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An Ethical Horror: Political Subtext in Early Sound Films During the Rise of Fascism

CGS Brown Bag Lecture
Nov 14, 2012
01:30 PM to 02:30 PM
402 Burrowes

Jeff Resta, Penn State

In Fritz Lang’s M, Jean Renoir’s La Nuit du Carrefour and Tod Browning’s Freaks, the exaggerated naturalist terrors of madness, mob mentality and torture became elaborate metaphors for the widespread intellectual dread of fascist revolution.

A scant decade after the most devastating war in history, sound film became a practical reality. A mass-media vehicle of previously unknown saturation, it allowed the dissemination of complex rhetoric to the widest possible audience, in the guise of entertainment. This period of intense cinematic creativity and discovery coincided with the rise of fascism in Western Europe. 

Alongside Gothic horror, a new mode of terror developed. Directors in this Naturalist mode - a proto-film-noir embracing mystery, thriller, and black-comedy genres - were keenly aware of the supernatural Christian foundations of Gothic horror, and borrowed freely from its trappings. Terror cinema, however, was much more ethically complex than Gothic horror cinema. It grew out of a deep cultural skepticism to the binary opposition of religious faith and scientific reason in accounting for good and evil.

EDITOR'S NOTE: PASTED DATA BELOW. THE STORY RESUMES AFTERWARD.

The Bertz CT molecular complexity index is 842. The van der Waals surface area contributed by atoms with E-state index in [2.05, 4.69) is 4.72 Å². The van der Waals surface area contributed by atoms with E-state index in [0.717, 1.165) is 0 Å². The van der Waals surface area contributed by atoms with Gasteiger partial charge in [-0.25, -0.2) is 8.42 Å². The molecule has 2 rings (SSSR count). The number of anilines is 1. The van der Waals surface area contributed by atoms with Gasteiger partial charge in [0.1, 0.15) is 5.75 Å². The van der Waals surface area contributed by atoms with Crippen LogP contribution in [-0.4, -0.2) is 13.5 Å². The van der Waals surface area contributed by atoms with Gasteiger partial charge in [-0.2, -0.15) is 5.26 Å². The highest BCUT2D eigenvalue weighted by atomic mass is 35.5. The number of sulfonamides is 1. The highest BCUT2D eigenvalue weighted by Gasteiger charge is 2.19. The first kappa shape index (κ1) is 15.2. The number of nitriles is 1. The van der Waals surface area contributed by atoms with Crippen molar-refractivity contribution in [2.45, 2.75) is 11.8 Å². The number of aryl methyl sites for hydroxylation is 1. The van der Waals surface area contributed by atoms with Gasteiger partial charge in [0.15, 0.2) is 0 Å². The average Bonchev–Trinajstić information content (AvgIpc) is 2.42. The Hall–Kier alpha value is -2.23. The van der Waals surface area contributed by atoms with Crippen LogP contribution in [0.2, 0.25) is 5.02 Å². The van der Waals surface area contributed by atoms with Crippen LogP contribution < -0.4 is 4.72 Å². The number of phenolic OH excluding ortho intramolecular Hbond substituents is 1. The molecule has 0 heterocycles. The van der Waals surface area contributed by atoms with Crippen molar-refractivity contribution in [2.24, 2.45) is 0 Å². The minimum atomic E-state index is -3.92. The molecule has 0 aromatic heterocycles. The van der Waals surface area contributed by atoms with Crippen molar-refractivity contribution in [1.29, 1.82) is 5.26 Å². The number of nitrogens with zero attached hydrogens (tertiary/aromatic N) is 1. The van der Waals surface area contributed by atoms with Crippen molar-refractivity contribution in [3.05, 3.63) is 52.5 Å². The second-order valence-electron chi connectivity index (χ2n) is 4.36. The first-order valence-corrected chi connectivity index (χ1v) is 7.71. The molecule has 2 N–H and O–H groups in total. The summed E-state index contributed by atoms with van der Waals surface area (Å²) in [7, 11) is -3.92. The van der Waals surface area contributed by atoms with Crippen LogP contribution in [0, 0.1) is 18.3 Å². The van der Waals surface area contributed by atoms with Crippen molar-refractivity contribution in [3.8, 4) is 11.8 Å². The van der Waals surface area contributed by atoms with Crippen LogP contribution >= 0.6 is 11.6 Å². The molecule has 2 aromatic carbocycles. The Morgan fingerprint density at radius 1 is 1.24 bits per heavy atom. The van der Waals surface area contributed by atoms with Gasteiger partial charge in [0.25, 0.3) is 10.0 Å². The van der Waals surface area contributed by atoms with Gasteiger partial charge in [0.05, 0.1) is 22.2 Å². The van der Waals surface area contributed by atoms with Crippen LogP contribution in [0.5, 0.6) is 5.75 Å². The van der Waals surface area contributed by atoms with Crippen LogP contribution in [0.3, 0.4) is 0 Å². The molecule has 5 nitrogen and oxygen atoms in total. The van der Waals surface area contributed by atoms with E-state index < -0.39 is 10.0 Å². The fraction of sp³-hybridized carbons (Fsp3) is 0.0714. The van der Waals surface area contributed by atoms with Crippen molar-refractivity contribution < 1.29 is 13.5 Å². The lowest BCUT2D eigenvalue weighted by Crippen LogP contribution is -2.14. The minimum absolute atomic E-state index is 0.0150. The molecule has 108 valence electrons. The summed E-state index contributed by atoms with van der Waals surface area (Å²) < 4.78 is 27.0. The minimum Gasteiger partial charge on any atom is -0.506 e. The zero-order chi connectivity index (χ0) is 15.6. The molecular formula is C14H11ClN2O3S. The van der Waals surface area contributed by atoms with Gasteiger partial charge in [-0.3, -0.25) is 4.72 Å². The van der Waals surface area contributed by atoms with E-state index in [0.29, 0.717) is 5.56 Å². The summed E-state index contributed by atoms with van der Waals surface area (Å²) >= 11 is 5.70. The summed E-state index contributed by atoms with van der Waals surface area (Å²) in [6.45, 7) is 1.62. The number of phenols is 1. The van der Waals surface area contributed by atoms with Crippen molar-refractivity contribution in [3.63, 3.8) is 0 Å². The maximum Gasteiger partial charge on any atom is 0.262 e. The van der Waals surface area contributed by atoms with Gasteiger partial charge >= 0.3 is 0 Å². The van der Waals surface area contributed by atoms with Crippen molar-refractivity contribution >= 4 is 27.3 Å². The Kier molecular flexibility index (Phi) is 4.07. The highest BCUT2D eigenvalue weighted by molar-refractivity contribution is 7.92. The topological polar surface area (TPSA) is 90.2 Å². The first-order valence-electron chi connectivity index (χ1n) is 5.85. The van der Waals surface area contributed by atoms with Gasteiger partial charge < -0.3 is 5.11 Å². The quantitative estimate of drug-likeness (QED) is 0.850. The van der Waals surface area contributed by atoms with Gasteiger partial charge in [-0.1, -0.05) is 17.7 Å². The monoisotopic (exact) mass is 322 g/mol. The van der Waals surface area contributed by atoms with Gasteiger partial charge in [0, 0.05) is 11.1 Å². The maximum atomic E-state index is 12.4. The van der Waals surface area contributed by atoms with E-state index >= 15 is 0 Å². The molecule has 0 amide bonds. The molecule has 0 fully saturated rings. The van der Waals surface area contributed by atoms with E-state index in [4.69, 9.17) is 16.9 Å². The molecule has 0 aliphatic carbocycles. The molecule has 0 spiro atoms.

Jeff Resta is an ABD doctoral student in Comparative Literature, with a focus on 20th-century world drama and film. He has taught as an exchange lecturer at the University of Strasbourg, France, and currently conducts after-school classes in World Mythology at the Young Scholars of Central Pennsylvania Charter School. His dissertation examines the politics of popular horror in the early 20th century, and especially the role of horror genres in the development of a simplified, humanist concept of good and evil without reference to the supernatural.

Before returning to graduate school, Jeff was a playwright affiliated with Annex Theatre Company in Seattle, specializing in darkly comic drama on sociopolitical themes. In addition to numerous Seattle venues, Jeff’s plays have been produced at the Theatre of Puget Sound; at Whitman College’s Harper-Joy Theatre; by Performers Under Stress theatre company in San Francisco; by Albuquerque Children’s Theatre; as part of an “email-plays” installation at the Humana Festival of New American Plays in Louisville; at La Tea Theatre in Manhattan, as part of the New York City Fringe Festival; and at the Center for Contemporary Arts in Glasgow, Scotland.

This lecture is a part of the Center for Global Studies Brown Bag Graduate Lecture Series which focuses on interdisciplinary graduate research.

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